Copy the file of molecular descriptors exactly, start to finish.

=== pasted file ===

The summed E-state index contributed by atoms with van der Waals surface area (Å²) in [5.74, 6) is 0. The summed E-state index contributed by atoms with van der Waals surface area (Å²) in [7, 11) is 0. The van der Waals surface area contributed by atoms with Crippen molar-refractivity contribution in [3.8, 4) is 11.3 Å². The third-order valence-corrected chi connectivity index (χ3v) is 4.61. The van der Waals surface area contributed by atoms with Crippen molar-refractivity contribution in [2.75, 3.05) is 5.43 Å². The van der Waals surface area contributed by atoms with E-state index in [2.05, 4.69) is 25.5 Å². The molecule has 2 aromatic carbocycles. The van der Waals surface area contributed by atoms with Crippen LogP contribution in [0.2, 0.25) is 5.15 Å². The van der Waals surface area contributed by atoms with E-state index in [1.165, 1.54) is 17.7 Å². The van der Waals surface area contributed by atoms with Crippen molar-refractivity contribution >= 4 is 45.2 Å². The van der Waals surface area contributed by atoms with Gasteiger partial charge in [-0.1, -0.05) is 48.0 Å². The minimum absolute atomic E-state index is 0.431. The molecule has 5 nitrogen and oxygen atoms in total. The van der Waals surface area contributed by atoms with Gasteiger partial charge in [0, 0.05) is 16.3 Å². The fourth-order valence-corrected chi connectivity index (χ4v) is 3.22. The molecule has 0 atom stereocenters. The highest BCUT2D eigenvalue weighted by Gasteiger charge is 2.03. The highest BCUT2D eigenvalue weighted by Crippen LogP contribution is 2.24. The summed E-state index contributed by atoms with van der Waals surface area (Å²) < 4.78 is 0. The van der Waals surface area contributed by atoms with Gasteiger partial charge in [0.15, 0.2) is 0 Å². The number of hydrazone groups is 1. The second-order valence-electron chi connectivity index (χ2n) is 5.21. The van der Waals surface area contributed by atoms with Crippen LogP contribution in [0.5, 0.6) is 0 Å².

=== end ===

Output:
The summed E-state index contributed by atoms with van der Waals surface area (Å²) in [5.74, 6) is 0. The summed E-state index contributed by atoms with van der Waals surface area (Å²) in [7, 11) is 0. The van der Waals surface area contributed by atoms with Crippen molar-refractivity contribution in [3.8, 4) is 11.3 Å². The third-order valence-corrected chi connectivity index (χ3v) is 4.61. The van der Waals surface area contributed by atoms with Crippen molar-refractivity contribution in [2.75, 3.05) is 5.43 Å². The van der Waals surface area contributed by atoms with E-state index in [2.05, 4.69) is 25.5 Å². The molecule has 2 aromatic carbocycles. The van der Waals surface area contributed by atoms with Crippen LogP contribution in [0.2, 0.25) is 5.15 Å². The van der Waals surface area contributed by atoms with E-state index in [1.165, 1.54) is 17.7 Å². The van der Waals surface area contributed by atoms with Crippen molar-refractivity contribution >= 4 is 45.2 Å². The van der Waals surface area contributed by atoms with Gasteiger partial charge in [-0.1, -0.05) is 48.0 Å². The minimum absolute atomic E-state index is 0.431. The molecule has 5 nitrogen and oxygen atoms in total. The van der Waals surface area contributed by atoms with Gasteiger partial charge in [0, 0.05) is 16.3 Å². The fourth-order valence-corrected chi connectivity index (χ4v) is 3.22. The molecule has 0 atom stereocenters. The highest BCUT2D eigenvalue weighted by Gasteiger charge is 2.03. The highest BCUT2D eigenvalue weighted by Crippen LogP contribution is 2.24. The summed E-state index contributed by atoms with van der Waals surface area (Å²) < 4.78 is 0. The van der Waals surface area contributed by atoms with Gasteiger partial charge in [0.15, 0.2) is 0 Å². The number of hydrazone groups is 1. The second-order valence-electron chi connectivity index (χ2n) is 5.21. The van der Waals surface area contributed by atoms with Crippen LogP contribution in [0.5, 0.6) is 0 Å².